Ongoing employee training programs are critically important as they keep companies competitive. According to Deloitte’s 2014 Corporate Learning Factbook, U.S. spending on corporate training grew to $70 billion, a 15 percent increase over last year.
Still, picking the right learning vehicle for employees has become increasingly complex. Options range from internal programming to professional certificates to full post-graduate degrees.
Then there are custom learning or “non-degree” programs. These programs utilize university faculty expertise — many of whom are considered leading industry experts — to create customized learning programs and give an organization’s workforce immediate real-world application of critical skills and knowledge.
Depending on the organization’s educational need, time constraints and access, custom programs can often be the best solution.
Nature: Companies dealing with proprietary issues, such as security or unique projects still in research and development, should consider custom programs as a learning resource. Universities sign extensive non-disclosure agreements to protect the company and discreetly solve or make recommendations to improve operational issues.
Custom programs also have been used in delicate situations in specific industries such as transportation that are facing challenges related to shifting cultural norms. For example, Metrolink, a regional rail service in Los Angeles, requested a custom program to further develop and promote safety culture within its organization.
If the custom program route doesn’t appeal, another development scenario is to bridge knowledge gaps with team learning activities. For example, if systems engineers need to work closely with computer programmers, both would be more versatile and effective if they had a fundamental knowledge of each other’s workflow and processes.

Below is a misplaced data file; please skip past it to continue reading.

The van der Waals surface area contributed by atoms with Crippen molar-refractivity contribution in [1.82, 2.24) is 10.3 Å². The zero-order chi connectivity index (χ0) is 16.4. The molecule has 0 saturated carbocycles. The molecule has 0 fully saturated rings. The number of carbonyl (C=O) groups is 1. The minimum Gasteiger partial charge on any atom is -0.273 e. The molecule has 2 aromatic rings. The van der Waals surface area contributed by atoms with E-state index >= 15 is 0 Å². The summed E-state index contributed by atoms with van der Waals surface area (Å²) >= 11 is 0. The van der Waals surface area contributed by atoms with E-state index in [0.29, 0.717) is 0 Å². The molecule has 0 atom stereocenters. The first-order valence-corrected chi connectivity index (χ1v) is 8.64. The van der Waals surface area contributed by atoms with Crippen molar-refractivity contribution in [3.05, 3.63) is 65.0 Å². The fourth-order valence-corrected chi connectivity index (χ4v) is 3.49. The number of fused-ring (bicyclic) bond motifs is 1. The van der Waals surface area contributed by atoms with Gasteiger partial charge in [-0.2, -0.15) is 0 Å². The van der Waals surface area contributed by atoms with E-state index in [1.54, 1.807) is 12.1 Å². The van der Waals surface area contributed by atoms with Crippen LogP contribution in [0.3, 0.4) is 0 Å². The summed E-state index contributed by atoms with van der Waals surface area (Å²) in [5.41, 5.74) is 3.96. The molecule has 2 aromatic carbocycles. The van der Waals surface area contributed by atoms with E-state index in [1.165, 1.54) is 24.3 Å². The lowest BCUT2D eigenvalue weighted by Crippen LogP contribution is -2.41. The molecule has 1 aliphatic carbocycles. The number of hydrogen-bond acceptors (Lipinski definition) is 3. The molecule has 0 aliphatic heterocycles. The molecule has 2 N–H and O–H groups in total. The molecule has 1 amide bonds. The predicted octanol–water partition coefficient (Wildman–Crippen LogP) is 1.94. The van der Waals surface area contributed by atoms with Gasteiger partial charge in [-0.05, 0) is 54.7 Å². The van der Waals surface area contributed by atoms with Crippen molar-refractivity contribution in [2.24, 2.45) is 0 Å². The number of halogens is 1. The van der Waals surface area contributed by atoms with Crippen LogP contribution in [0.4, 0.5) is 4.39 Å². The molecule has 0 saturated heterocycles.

Timing: Companies face real-time issues that need to be addressed in days, weeks or months, not years. Custom programs can be rolled out to meet these varying time demands. The length of these programs is typically measured in hours completed, ranging from four to 90 hours. They can be set up as one-day seminars or deployed as a scheduled series over the course of weeks or months.
Access: Custom courses also are great for improving team knowledge and efficiency. For maximum interaction, the ideal custom class size is 20-25 employees, although seminar based programs can run as high as 200 students.
If you’re considering the flexibility of an online custom program, look for a university partner with the latest interactive technologies to ensure employees get the best experience possible. For example, the University of Southern California, where the author works, offers programs during varying times of the day so a global organization’s international sites can engage in the same program at the same time.
Performing a needs assessment is a crucial first step when developing a custom program, as it provides the framework for the program and outlines how it will be structured.
USC program administrators tailor their needs assessment questionnaire for each client, but every assessment should address the following:
- What are the learning program’s short- and long-term goals?
- What is the timetable for development and deployment?
- How many employees need access to the program, and what are their roles within the organization?
- Do faculty members need to be on-site, online or on-campus?
Once an initial needs assessment is completed, the partnering university should work closely with its academic departments to identify faculty members whose expertise matches the client company’s goals. Identified faculty then design the course curriculum to meet each goal and objective. Each hour should be carefully planned and scheduled so the program maintains its rigor and delivers the maximum benefit to the employees.
Of course, one of the most important considerations is pricing. Custom programs can offer a number of cost benefits, including providing employees with a top-quality educational experience at a flexible program price not tied to traditional tuition rates. Further, online offerings cut down on the number of employees who have to travel for a course. Customization also allows the program to zero in on key company needs so employees can get exactly what they need and then immediately start applying their new skills to their day-to-day responsibilities.
Candace House is the executive director of corporate and professional programs at the University of Southern California’s Viterbi School of Engineering. She can be reached at editor@CLOmedia.com.